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Canter Position - Conflicting Information

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  • #21
    Originally posted by merrygoround View Post
    Top riders usually have figured out the benefit of riding correctly.

    Look at the best when you watch video.Forget the rest.
    I will stand by my suggestion that watching top eventers doing dressage is of interest. There is always plenty to learn.

    "Good young horses are bred, but good advanced horses are trained" Sam Griffiths

    Comment


    • #22
      The Mary Wanless concept, as I understand it which could be totally flawed, is about opening and closing the hip angle ... it isn't about leaning forward. If you want someone very capable doing it, they are very, very effective.

      But it's a bit of a different theory than the leaning back sort of approach you see frequently.

      The biomechanics are completely different. Both can work, but they are different philosophies.

      Comment


      • #23
        What I try to aspire to in my riding is to be perfectly erect, straight, not leaning back or forward, or sideways. Straightness is so important in dressage and if you're not straight or intentionally communicating something to the horse by way of seat bones or minor weight distribution, etc, then one should remain straight.

        Comment


        • #24
          A part of the equation that I think is generally easy to overlook is that we can think "straight" (or "behind" or "forward") and lose sight of what our backs are actually doing. You can be perfectly in line (shoulder/hip/heel) but still have your pelvis pointing down. Certain people are conformationally more predisposed to this (especially those with a more exaggerated arch in their lower back naturally, but reformed hunter riders also seem to struggle with this too) than others but the balance of the pelvis is I think what a lot instructors are focusing on when they tell riders to "lean back". They don't actually have any desire to have the rider's shoulders come back behind the vertical, but oftentimes it is the easiest way to free up the core and get a rider to engage it (and bring the "cup" of the pelvis, so to speak, up).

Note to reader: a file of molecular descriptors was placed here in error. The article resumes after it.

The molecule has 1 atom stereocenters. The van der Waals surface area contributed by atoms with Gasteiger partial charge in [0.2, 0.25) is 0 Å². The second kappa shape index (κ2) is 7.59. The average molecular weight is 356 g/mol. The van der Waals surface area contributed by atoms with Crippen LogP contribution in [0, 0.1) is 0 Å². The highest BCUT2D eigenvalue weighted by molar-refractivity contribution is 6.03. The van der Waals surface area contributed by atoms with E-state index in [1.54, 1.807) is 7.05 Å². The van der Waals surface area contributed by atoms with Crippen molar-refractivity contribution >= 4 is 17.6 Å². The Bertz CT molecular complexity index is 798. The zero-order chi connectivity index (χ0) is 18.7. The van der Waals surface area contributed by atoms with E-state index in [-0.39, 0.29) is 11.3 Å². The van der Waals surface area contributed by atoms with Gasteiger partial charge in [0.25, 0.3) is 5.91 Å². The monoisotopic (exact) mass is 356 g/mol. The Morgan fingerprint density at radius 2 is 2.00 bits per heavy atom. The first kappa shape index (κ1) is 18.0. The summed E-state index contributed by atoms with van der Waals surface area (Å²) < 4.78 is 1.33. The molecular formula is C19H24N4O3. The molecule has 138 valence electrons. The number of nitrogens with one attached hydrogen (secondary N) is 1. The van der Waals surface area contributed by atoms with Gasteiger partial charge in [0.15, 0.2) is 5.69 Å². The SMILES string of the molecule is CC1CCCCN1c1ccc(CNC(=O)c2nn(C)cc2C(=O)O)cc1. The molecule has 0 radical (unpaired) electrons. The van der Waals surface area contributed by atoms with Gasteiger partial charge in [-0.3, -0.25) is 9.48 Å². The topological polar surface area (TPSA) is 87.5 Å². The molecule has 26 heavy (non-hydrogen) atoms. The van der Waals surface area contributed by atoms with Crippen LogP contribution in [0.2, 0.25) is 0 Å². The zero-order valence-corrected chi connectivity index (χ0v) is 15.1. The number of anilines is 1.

Canter position to me, in my instruction, has always focused on that balance more than anything. Of course, it doesn't help that I have lordosis so am predisposed to being able to say "I'M IN ALIGNMENT WHAT MORE DO YOU WANT" without actually being in the proper balance.

          My instructor first showed me what proper pelvic angle really felt like when she told me to envision my shoulders coming back behind the vertical. Once I understood what that felt like, I could replicate it in the proper alignment (and yes, with a flat lower back as well).

          That said, there are moments where closing (or opening) the hip angle in the course of your canterwork isn't just happenstance but can actually be beneficial in specific instances. It's all very situational though and requires conscious consideration rather than accidental-rider-habits, though.

          Comment


          • #25
            Interestingly I have just tried working on this issue myself with the flying changes. I had watched the Mary video recently and slowed my own videos and noticed that I inadvertently lean back a little too much when the horse is on the down phase. I realised that it can from trying to swing my hips with the motion too much. If I had him *even more* in front of my leg, I didn't have to work so hard with my seat/hips, which was manifesting itself in my upper body. I wasn't hugely back and forth, but enough that I could feel myself doing it in the changes and didn't like it.

            Saddle also made a bit difference. Changing to short knee rolls helped a lot. I can move my leg more and seem to be fighting less in my seat.

            So in my experience- hip tightness, how much you are pushing with your seat, and saddle all can influence the biomechanics of your hip angle and how perpendicular you maintain your upper body relativative to the horse.